The report, “Retirement Security: Federal Action Could Help State Efforts to Expand Private Sector Coverage,” discusses stakeholders’ concerns about—and potential solutions for—the millions of Americans who are currently not enrolled in a retirement savings program.
The Government Accountability Office (GAO) analyzed data from the 2012 Survey of Income and Program Participation (SIPP). While it found that actual, W–2-adjusted participation rates are higher than self-reported levels—54.1% vs. 45.2% of private-sector workers—that still leaves roughly half not participating in a retirement plan. Among non-participants, the GAO found, just 16% elected not to enroll in a plan for which they were eligible. Sixty-eight percent were not offered a plan, and 16% were not eligible for an offered program.
Therefore, some states are looking to establish state-run plans for private-sector workers. Strategies that have boosted private-sector participation rates—a simplified program, workplace access, automatic enrollment and financial incentives—may be implemented in publicly run plans as well, and state programs would reduce the administrative and financial concerns that have prevented many employers from offering their own in-house plans. One significant hurdle, however, is the Employee Retirement Income Security Act (ERISA)’s pre-emption provision, which invalidates “any and all state laws that ‘relate to’ any private sector employee benefit plan.”
This “enables employers to establish uniform plans and administrative schemes,” the GAO writes, “preventing them from having to comply with different requirements for employees located in different states.” It also promises litigation for states that attempt to establish retirement plans for their citizens.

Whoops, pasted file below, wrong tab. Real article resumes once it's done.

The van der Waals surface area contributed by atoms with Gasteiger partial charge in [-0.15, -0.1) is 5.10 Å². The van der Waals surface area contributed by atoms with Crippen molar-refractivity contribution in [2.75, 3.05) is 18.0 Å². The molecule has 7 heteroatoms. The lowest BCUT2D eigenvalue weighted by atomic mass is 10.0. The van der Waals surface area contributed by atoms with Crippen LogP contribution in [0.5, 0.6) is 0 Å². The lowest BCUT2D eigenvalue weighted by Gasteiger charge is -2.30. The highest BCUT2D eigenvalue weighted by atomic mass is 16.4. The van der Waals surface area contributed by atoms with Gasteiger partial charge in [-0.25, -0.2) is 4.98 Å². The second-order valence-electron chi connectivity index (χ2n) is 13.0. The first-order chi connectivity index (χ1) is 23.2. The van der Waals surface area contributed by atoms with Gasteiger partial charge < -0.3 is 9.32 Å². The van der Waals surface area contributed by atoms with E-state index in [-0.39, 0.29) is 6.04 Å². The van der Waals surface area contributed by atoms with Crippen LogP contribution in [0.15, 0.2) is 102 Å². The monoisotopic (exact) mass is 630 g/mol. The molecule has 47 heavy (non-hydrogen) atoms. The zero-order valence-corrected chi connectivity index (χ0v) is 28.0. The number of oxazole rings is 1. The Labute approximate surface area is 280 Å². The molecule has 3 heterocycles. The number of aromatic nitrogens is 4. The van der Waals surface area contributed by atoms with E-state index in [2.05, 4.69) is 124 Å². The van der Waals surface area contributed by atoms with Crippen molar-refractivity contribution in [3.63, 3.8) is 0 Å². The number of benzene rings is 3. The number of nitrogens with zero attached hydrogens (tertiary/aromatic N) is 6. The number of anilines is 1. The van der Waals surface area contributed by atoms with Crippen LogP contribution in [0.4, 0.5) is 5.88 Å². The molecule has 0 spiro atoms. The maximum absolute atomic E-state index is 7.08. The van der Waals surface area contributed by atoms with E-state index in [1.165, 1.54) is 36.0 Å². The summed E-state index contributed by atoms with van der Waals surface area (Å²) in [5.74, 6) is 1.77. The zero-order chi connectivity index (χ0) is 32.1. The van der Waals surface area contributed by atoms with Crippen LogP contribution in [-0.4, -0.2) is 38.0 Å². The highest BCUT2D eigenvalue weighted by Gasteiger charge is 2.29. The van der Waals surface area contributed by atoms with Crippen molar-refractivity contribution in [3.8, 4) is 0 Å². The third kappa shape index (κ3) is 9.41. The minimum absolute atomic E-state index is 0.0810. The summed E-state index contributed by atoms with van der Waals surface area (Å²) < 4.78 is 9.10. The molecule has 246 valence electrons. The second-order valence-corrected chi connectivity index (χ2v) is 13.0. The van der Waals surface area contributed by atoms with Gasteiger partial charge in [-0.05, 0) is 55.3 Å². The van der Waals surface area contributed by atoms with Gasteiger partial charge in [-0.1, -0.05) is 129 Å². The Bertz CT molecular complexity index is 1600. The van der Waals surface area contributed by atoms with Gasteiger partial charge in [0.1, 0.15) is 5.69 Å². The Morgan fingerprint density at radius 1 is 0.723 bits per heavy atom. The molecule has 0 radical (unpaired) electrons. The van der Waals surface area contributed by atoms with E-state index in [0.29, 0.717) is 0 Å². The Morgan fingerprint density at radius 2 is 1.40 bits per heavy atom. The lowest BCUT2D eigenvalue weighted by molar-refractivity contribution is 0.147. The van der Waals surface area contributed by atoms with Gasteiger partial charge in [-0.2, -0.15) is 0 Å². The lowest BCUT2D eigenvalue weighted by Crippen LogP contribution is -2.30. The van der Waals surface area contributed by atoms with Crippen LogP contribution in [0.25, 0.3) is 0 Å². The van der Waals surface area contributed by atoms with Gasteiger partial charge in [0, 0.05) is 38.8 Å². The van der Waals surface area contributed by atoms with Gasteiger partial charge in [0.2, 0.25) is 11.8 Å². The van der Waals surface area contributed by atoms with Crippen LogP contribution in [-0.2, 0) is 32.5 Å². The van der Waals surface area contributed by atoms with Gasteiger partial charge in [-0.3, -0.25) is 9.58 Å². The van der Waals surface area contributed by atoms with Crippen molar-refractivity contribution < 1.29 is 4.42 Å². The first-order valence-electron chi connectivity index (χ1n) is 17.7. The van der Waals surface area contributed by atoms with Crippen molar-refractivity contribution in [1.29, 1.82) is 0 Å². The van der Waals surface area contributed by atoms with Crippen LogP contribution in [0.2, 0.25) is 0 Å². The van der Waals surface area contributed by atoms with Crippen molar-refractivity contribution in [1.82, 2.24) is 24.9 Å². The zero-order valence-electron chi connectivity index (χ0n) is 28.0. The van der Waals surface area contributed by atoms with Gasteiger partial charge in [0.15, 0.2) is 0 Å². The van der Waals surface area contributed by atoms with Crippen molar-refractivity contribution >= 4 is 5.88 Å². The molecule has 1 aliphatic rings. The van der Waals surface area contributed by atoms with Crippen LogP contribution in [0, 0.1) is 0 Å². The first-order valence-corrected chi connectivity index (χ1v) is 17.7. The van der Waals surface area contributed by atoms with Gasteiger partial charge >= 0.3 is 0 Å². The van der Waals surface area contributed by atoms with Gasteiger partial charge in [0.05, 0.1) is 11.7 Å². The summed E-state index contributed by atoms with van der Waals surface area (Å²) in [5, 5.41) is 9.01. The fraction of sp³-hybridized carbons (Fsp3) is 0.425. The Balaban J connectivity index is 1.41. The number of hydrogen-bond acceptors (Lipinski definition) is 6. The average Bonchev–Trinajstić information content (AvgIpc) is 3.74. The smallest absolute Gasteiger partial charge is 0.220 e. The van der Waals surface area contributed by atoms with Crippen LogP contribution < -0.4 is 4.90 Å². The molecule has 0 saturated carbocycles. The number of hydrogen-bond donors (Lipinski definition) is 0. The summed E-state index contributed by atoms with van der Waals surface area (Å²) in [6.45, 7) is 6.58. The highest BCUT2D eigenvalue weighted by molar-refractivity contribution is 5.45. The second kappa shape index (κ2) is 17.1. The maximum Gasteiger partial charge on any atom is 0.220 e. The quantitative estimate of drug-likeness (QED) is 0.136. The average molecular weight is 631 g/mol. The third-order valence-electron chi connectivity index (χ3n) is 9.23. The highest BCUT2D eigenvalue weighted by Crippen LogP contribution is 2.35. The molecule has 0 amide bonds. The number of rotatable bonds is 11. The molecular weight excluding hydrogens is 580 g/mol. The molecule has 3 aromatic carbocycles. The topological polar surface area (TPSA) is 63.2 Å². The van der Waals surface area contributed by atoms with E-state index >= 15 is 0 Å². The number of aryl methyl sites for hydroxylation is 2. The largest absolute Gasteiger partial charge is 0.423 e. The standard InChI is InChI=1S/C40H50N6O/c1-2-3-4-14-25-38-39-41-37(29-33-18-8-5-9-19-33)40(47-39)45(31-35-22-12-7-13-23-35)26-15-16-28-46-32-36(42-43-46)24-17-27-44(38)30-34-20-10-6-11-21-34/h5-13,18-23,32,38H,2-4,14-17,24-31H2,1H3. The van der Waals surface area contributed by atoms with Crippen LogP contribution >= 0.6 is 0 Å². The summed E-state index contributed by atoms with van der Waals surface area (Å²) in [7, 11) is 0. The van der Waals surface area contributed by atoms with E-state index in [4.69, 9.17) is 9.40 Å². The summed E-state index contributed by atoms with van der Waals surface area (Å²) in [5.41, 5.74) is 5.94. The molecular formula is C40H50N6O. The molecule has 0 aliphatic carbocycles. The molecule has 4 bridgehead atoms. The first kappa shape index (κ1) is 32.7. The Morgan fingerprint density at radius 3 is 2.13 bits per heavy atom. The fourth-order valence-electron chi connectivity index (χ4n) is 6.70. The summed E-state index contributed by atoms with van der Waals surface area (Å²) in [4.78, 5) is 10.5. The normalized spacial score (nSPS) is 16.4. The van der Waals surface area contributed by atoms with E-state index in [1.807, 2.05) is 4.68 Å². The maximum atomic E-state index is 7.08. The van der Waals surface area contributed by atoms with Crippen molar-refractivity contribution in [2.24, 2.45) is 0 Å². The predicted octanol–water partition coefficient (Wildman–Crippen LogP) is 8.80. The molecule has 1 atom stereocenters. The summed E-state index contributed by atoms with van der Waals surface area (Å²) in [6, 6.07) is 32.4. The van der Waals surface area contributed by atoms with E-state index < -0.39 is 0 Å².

According to the report: “One national stakeholder indicated that it might be beneficial for a state to implement a program and go through resulting litigation to resolve some of the areas of legal uncertainty and clear the way for other states to implement similar programs.” Whether any state volunteered for this trailblazing opportunity was not reported.
NEXT: DOL guidance, GAO
In lieu of court case trial and error, this summer, President Obama charged the Department of Labor (DOL) with publishing a proposed rule to address the lack of clarity under the Employee Retirement Income Security Act (ERISA)’s pre-emption provision, which the department submitted to the Office of Management and Budget (OMB) earlier this month.
Without interference from Congress, though, officials from the department claim that their hands are tied under ERISA. To enable further change, the GAO report recommended addressing uncertainty by:
- Amending ERISA’s pre-emption provision. Some stakeholders suggested that Congress add an exception for state efforts to expand coverage in workplace retirement savings programs.
- Developing a pilot program. DOL officials reportedly told the GAO that such a program, proposed in the Fiscal Year 2016 President’s Budget Submission, could identify actions for states to take when developing their own retirement plan.
- Instituting a safe harbor. According to the GAO, the DOL and a national stakeholder said that Congress could authorize the department to institute a regulatory safe harbor for certain state efforts.
The report can be viewed in full here.